FIVE years after the Federal Government launched the Energising Economies Initiative (EEI), traders in major markets benefitting from the intervention have told the Rural Electrification Agency (REA), the implementing body, to review the entire programme.
The project was designed to provide clean, affordable, and efficient power to Micro, Small, and Medium Enterprises (MSMEs) in 340 economic clusters across the country to reduce energy costs, boost the ease of doing business and as well help Nigeria fulfil its commitment to the Paris Agreement to reduce carbon emissions.
It is being implemented through the private sector, which provides the expertise, resources, funding, and the likes with support from the federal government.
But shop owners across the Sabon Gari Market in Kano, Iponri Market in Lagos, and Ariaria Market in Aba, Abia State, in a series of interviews with The ICIR, asked the federal government to help reduce the tariff, check the monopoly of investors within the various markets, and encourage the use of other alternative power sources for their energy need.
Independent findings show that contrary to the original objective, most traders still relied on regular generators to power their businesses as against the EEI objective across the markets.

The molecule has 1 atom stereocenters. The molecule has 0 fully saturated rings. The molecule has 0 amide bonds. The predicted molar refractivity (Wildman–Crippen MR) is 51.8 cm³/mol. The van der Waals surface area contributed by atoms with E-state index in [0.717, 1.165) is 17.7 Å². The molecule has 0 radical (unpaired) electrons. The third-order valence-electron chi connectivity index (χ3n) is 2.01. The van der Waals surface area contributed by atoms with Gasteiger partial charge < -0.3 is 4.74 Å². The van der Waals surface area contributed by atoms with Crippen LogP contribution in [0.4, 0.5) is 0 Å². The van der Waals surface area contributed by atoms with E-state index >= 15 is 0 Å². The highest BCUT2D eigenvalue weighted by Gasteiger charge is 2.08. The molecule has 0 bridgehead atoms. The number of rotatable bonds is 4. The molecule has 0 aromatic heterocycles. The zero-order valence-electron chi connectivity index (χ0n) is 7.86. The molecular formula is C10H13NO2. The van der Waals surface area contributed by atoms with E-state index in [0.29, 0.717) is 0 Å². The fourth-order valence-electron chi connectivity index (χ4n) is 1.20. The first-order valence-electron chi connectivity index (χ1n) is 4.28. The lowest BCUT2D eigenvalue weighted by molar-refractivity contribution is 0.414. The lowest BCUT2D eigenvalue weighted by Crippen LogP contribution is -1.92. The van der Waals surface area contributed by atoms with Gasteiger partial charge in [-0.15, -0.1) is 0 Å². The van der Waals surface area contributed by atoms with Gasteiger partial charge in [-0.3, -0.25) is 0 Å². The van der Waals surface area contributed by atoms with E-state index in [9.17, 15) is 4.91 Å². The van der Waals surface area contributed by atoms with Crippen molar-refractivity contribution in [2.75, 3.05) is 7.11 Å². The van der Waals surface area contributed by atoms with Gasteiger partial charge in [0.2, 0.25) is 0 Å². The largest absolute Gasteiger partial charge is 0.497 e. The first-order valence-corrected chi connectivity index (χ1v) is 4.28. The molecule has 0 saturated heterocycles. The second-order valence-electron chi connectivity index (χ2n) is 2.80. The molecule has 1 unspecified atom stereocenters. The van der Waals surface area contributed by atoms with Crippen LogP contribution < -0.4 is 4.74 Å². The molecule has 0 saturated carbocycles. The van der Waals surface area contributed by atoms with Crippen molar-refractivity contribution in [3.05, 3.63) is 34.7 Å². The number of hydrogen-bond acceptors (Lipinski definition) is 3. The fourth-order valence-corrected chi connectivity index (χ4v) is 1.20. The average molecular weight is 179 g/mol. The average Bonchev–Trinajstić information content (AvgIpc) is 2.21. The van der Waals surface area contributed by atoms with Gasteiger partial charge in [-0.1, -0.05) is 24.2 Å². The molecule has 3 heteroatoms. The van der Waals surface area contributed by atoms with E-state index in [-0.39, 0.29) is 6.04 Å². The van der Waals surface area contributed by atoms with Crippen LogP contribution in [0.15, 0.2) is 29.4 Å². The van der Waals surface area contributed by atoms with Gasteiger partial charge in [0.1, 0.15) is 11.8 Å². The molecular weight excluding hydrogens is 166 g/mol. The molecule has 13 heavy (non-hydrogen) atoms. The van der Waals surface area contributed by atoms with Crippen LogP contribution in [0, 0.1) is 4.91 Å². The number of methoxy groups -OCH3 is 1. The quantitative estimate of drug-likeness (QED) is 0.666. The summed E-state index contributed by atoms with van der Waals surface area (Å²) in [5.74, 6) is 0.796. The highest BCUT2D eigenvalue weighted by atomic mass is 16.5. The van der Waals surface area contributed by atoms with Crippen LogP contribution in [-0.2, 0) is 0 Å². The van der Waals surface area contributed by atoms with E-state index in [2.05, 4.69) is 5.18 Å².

They spent a huge sum to procure Petrol Motor Spirit (PMS), aside from the cost of maintaining the gen sets. Hence, they are discarding the EEI initiative for the grid and generator.
Abubakar Rimi Market, Kano
In Sabon Gari Market, for instance, otherwise known as Abubakar Rimi Market, solar power was largely described as inefficient, especially for small businesses that require energy to run their activities.
While those who are into the jewellery business found the tariff as affordable and efficient, other businesses felt the previous option of depending on generators was better as it powered their work appliances, unlike the new intervention.
The Managing Director of the Muhammadu Abubakar Rimi Company Limited said he had been at the centre of the project’s controversy.
“You see? This has always been my experience. You see how many times I have called and they didn’t answer? Yakasi said while attempting to contact executives of the Sabon Gari Energy Services Limited (SGESL).